A coalition of environmental groups is attending Shell’s AGM tomorrow to challenge Shell on its intention to drill in the melting Arctic Ocean this summer.
They aim to highlight the inconsistencies between Arctic drilling and Shell’s rhetoric on climate change and environmental safety.
The coalition includes Greenpeace, Oil Change International and Platform. Other protest groups expected to turn up include 350, fossil free, global witness and representatives from first nation communities in Alaska.
‘Shell’s position on climate and the environment is pure paradox. Shell says one thing, but does another. And there’s nothing more inconsistent than trying to say you’re progressive on climate change at the same time as readying to drill for oil in the melting Arctic Ocean.
‘Shell says it cares about safety, yet it won’t test its spill response equipment in ice. It says it cares about the environment, yet its oil spill response plan for its Arctic project relies on unproven and unprecedented clean-up rates. It says to trust it to drill in the harsh Arctic Ocean safely, yet one of its Arctic rig contractors has eight felony offences for environmental safety breaches and the other was found partly responsible for the Deepwater Horizon disaster.
‘Words are easy for Shell, but its actions speak louder. No one is being fooled. It’s already facing protests around the world against Arctic drilling, and they’re only going to get louder.’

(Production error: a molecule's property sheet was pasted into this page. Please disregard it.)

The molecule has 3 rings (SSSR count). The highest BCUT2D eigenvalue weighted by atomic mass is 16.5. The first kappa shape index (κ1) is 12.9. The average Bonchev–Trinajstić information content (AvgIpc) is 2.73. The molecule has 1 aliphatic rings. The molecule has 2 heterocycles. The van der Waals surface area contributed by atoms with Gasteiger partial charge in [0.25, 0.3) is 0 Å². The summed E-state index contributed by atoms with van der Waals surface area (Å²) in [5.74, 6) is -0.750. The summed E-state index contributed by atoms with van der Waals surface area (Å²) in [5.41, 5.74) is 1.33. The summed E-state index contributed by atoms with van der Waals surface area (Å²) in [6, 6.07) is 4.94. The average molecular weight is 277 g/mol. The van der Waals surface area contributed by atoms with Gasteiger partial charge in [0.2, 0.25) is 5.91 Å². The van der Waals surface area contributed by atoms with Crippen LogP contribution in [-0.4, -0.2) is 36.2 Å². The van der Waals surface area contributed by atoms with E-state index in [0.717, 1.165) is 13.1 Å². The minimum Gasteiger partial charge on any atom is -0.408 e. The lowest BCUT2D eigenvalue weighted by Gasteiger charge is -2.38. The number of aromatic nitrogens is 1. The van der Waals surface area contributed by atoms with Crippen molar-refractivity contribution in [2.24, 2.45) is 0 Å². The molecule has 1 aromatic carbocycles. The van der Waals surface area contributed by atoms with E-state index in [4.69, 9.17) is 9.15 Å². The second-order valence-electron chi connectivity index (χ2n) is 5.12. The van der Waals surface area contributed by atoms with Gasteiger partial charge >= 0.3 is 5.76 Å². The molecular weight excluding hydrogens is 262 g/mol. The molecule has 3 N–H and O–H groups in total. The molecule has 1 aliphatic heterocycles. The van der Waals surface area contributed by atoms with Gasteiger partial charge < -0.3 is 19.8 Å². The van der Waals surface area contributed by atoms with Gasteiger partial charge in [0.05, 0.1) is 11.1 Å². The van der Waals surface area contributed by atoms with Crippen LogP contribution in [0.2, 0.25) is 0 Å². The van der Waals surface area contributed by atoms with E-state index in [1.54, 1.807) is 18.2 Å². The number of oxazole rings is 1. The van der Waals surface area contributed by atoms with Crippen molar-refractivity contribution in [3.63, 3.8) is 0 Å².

Charlie Kronick, senior campaigner, Greenpeace
Last week, US regulators approved Shell’s Arctic drilling exploration plan; provided that Shell meets certain conditions, it has permission to drill in the Chukchi Sea this summer.
Shell’s past attempts to drill in the Arctic have been plagued with multiple operational failings culminating in the running aground of its drilling rig, the Kulluk.
The extreme Arctic conditions, including giant floating icebergs and stormy seas, make offshore drilling extremely risky. Scientists say that in the Arctic, an oil spill would be impossible to clean up – meaning devastation for the Arctic’s unique wildlife.
Shell has faced increasing public pressure over its Arctic drilling plans since it reaffirmed it will return to the Chukchi Sea in January this year.
Last month six Greenpeace climbers intercepted Shell’s Arctic-bound oil rig and camped out on its underside as it travelled across the Pacific Ocean.
On Saturday ‘kayaktivists’ came together in Seattle to begin a three-day protest, dubbed the Paddle in Seattle, against Shell docking it’s rigs in Seattle for maintenance before moving onto the Arctic.
Seattle’s Green Mayor, Ed Murray, told Shell last week that it doesn’t have permission to service its rigs in Seattle and that its permits don’t cover the planned activities. Shell has reportedly said it’s coming anyway; its ships have set sail for Seattle in a violation of the democratic process.
ConocoPhillips, Eni and the Norwegian oil giant Statoil all suspended their Alaskan Arctic drilling plans. Shell has already spent $6bn, and is expected to spend a further $1bn this year on Arctic exploration.
For more information about the financial and environmental risk Shell faces in the Arctic, read Greenpeace’s Frozen Future: The gaps in Shell’s Arctic spill response and Frozen Future: Shell and the US offshore Arctic reports.
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